Sylvester, self-employed as a mechanic, said working people face a terrible jobs situation. “This government should be ashamed,” stated Sylvester. “If they cut off people, and we are talking about 2 million people, what are they going to do for money? It’s going to be a bad situation for everybody.”
“A lot of people are doing whatever they can to get by,” Sylvester continued. “Some people are becoming self-employed like what I am doing. You just can’t find a job.”
Looking at his wife and child with him at the center, Sylvester said, “I know a lot of people are moving in with their families. It is not unusual now to have three families living in the same house hoping that someone is going to get a job.”
Sylvester said he is convinced that the census count in Detroit is skewed because of the number of people living together.
“A lot of people are living with illegal utility hookups, and with ten or more people in a house. It’s tough, but what are people supposed to do?”
Eric Quick is unemployed with children. He is not eligible for benefits because he has been out of work for too long. The decision to allow unemployment benefits to expire is “just going to run the crime rate up,” Quick said. “People are going to steal, rob, and kill to try feed themselves and their families.”
“Not too much has changed with Obama,” Quick said. “Nothing has changed for the poor. Maybe things are better for the rich.”
Levon has been out of work for a year since being laid off from the Thompson Group, a Detroit-area manufacturer. He now gets $300 every two weeks in benefits, with two kids to support.
“There are no jobs. When I put in applications, they say I’m either not qualified or over-qualified,” Levon said. “You have to work to live, and then they want to deprive you of your work.”
“You get into the situation that you can’t afford your heat and gas, you’re not sleeping at night because of the cold, and you’re not eating square meals.”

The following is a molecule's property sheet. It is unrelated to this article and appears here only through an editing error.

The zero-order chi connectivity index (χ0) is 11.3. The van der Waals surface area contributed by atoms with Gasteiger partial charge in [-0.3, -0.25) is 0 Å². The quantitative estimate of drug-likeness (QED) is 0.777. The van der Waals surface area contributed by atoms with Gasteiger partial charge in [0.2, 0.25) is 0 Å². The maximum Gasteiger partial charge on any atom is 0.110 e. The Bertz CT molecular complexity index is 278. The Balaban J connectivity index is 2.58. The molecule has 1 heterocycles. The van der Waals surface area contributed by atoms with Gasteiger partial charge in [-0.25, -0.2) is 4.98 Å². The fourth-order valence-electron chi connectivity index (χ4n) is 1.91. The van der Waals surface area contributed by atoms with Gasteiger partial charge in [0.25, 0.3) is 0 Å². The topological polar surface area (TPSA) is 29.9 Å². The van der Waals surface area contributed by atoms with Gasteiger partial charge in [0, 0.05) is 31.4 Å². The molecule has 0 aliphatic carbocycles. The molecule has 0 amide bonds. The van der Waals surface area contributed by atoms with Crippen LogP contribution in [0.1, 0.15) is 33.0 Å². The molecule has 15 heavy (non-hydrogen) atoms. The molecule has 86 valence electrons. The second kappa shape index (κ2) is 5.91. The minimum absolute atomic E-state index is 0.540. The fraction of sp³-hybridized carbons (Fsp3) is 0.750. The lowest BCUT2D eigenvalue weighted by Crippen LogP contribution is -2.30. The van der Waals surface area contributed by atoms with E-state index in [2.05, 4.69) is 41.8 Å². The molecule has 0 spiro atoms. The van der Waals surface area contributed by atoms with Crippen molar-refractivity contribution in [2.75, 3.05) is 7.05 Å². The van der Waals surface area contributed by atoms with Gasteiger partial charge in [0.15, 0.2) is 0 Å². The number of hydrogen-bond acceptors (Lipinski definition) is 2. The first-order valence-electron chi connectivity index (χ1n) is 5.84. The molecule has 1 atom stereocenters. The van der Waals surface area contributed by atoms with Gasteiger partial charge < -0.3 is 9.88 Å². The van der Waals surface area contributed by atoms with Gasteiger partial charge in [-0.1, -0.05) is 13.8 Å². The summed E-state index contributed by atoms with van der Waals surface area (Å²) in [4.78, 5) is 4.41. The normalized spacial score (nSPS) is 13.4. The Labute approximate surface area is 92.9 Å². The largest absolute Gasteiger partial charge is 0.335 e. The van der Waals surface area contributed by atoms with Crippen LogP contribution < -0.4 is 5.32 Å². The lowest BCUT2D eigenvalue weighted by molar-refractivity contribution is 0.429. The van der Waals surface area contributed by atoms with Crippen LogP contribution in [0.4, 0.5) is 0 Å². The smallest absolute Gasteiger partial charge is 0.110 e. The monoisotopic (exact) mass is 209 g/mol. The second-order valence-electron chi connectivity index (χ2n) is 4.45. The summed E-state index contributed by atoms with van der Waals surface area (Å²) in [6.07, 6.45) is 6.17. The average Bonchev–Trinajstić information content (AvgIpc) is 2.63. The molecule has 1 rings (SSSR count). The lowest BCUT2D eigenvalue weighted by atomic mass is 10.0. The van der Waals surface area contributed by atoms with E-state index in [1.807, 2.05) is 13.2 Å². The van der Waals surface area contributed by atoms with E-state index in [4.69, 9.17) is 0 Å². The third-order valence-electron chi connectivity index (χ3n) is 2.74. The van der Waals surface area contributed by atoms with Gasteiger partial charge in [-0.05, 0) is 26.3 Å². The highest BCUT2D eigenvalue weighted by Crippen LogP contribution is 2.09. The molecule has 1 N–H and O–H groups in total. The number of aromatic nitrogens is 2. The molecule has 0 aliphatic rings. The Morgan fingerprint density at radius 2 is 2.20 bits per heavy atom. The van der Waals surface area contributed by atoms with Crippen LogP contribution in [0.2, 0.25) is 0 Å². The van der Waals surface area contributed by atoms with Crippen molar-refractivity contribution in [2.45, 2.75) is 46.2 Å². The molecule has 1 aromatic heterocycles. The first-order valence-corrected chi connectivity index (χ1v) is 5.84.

Levon asked the WSWS about the Wall Street bailout. “What’s going on with all the money the banks have been issued?” he asked. “Why aren’t they issuing that money to people?”
Jose is an out-of-work construction worker, born in Mexico. “There are no jobs. I did asphalt construction, but it’s over,” he said. “I’m hoping that in the spring jobs will come back. Somebody’s got to pay the bills”
Francisco, 31, has been laid off from a landscaping job for seven months. He gets checks every other week for $400. He must support three kids on that income, plus the money his girlfriend earns as a nurse. Francisco hopes to get a job with a friend clearing snow for the winter. He is also considering moving out of Detroit to the suburb of Southfield because he believes insurance will be cheaper.
Francisco is angry that funding for the jobless benefit extension was ended, even as Congress works on extending tax cuts for rich. “That’s what I hate,” he said. “They always look out for the rich people.”
“Obama hasn’t done anything,” he continued. “The only thing he’s done is take us to war. He’s no different than any other president we’ve had.”
“I got arrested and put in prison when I was 18. I was young and dumb. That was 12 years ago, and I can’t get a job because I was a convict. But I was only 18. I’ve tried everything. Nobody’s hiring.”
Francisco says he knows many households that live without utilities. Some of them make “little bonfires” inside their houses to keep warm on cold days, he says. “One of my girlfriend’s friends just got her gas cut off for being $2 short on a bill. She owed $117 and she accidentally sent in $115, so they cut the gas and lights.” He worries about “innocent little kids dying in house fires because they’re in homes without heat or lights.”